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Emails, Aliases, Signatures & SPAM

1 April 2015

Here are 10 tips to help you with managing your emails, aliases, email signatures and SPAM


1. Register Your Domian Name

Register your own domain name. This will also protect you if you ever need to change your Internet Service Provider as you will always be able to keep your Domain Name Email Address (i.e. yourname@yourname.com.au).


2. Set Up Email Addresses

Make sure you set up your email address properly so that when you send email addresses the receiver sees yourname@yourname.com.au. This will provide a professional image when potential and regular customers see your email (believe me I know a lot of businesses that don't do this even though they own their Domain Name). You can normally set this up in the Tools > Accounts menu of your email browser.


3. Use Aliases

An 'Alias' is an email address that simply forwards to a single email box. This can be useful especially if you are a small business and you have one person fulfilling a number of tasks. For example youremployee@yourname.com.au may have aliases that will include info@yourname.com.au, admin@yourname.com.au and accounts@yourname.com.au

4. Set Up A General Email Address For Your Business

Set up general email addresses such as info@yourname.com.au, sales@yourname.com.au etc. Even if these addresses are simply 'aliases' that point to your main email address, they will help with the future management of your business. For example if you grow and an employee takes on one of these roles, or if an employee leaves and you need to employ someone new you can easily change where the email address goes without disruption to your communications with your customers.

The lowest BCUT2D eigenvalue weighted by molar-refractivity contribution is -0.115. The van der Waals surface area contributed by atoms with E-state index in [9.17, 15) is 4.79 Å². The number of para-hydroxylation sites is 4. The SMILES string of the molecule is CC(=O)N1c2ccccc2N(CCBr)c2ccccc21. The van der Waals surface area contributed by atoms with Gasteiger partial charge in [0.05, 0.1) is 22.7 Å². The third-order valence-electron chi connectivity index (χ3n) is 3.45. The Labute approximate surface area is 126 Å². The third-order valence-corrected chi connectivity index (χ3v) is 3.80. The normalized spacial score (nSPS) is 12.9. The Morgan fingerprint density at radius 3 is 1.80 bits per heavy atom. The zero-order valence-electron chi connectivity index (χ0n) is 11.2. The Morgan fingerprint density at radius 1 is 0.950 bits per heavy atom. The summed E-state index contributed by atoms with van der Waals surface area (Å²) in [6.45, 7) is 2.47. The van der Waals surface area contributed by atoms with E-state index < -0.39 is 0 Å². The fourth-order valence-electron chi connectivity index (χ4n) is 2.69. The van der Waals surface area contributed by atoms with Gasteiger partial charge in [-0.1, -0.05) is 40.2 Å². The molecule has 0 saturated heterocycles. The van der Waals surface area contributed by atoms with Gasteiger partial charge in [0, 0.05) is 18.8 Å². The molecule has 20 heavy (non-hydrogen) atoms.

5. Keep A List Of All Emails And Passwords

Keep a file that lists all of your email addresses and their passwords and settings. Have easy access to this file which should also include the phone number of your host company so if you ever have an issue you know how to get help quickly.

6. Build An Online Strategy For Your Business

Consider what your employees should/should not be using their email/internet access for. Be up front and let them know that the email address they are supplied with is part of your business property and you may choose to continue using their account for a period of time after they leave to ensure that your communications stay open with your customers. Include this in your Employee Contract.

7. Make Sure You Have a "Catch All" Set Up

When you get your emails set up with a Host Company make sure that a 'catch all' is set up. A "catch all' is an address that all emails are sent to that are incorrectly addressed. Usually a 'catch all' will look like: '@yourname.com.au'. You can then log into this account at regular intervals and make sure that you are not missing any important messages.


8. Use Signatures

Make sure that your emails have a 'signature' attached to them. A good signature will often include your name, position, company name, contact details and website address. It should also include your privacy / confidential statement and an Anti SPAM Statement (SPAM is unsolicited emails).

You set up your signature in your email program, normally this is located under the Tools > Options > Signatures area.


9. Login Online

Use an email hosting provider that can provide access to your emails through a website. This will help if you are away from your computer for sometime, or if you are overseas as it will make it easy for you to log in and see and reply to any emails you might receive.


10. Set Up Anti-Spam Filters

Set up anti-spam and/or blacklist filters in your email browser. If SPAM is a big issue consider subscribing to a professional SPAM and anti-virus filter service. This could save you a lot of time and heartache.

SPAM Filter Companies:
> MailGuard
> MailShield


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